The one thing I have not yet tried is to book individual segments. Use some Delta miles to London, then pick up British Airways to South Africa. We’ll have to see what I can arrange in the near future. Meanwhile, stay tuned for my booking as soon as I figure out this routing.


AAdvantage Devaluation

The long awaited and much dreaded situation has finally come to pass, and I am not too happy about it. American Airlines has made some massive changes to their program, and they are worse than originally expected. 

At the beginning of the year AAdvantage points are going away, personally I don't see this as a huge lose, because they are changing Elite Qualifying miles (EQM's) to scale with class just like points used to do in the past, so really this change to me isn't a big deal. However, American just announces that EQM's are going to be cut on partner airlines. If you fly in discount coach on any airline other than American, you'll only earn 0.5 EQM's per mile flown. This seems a bit crazy to me for a few reasons. One is that these are your partners and many times I fly a codeshare, so they are marketed as American Airlines flights... yet they won't earn me the same miles, despite being considered an AA flight. Second, there are places I plan to fly, that are not serviced by American Airlines. Cape Town for instance is either a British Airways flight or Qatar flight, no other options in One World... so I get penalized because American doesn't serve this destination? Seems odd to me.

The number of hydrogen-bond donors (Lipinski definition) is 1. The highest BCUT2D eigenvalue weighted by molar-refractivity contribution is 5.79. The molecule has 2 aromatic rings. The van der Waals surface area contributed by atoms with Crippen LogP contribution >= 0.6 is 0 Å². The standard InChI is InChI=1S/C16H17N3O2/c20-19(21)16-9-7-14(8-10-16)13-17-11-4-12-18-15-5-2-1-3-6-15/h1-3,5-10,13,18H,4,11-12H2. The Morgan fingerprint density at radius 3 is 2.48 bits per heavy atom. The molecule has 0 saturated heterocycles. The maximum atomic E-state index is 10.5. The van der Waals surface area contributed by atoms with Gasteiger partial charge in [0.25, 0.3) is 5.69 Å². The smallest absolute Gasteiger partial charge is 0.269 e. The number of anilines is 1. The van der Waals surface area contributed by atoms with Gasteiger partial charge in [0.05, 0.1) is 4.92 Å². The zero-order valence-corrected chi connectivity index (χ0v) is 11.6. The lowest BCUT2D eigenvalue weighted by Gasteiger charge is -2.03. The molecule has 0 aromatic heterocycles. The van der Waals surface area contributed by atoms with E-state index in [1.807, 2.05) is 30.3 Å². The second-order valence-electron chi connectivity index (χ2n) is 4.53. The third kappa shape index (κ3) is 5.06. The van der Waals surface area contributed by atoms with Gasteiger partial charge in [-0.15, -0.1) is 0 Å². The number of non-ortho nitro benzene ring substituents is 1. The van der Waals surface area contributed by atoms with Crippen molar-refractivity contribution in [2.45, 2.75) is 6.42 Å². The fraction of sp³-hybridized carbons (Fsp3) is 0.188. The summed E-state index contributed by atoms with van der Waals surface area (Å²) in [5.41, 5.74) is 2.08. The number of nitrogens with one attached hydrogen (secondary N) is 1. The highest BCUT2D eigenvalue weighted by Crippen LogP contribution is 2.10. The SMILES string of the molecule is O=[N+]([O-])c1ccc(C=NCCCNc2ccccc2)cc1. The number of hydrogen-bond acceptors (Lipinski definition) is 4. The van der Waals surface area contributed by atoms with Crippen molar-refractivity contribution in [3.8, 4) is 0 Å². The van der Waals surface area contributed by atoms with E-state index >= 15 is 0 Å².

Next is the earning structure in the second half of the year for 2016. Miles earning is going to way of Delta and United. Despite American claiming they were "innovating" they apparently think innovation is a synonym with copying. Copying is exactly what they did, the earning structure is as follows.

  • AAdvantage Memebers - 5 Miles per $1 spent
  • AAdvantage Gold - 7 Miles per $1 spent
  • AAdvantage Platinum - 8 Miles per $1 spent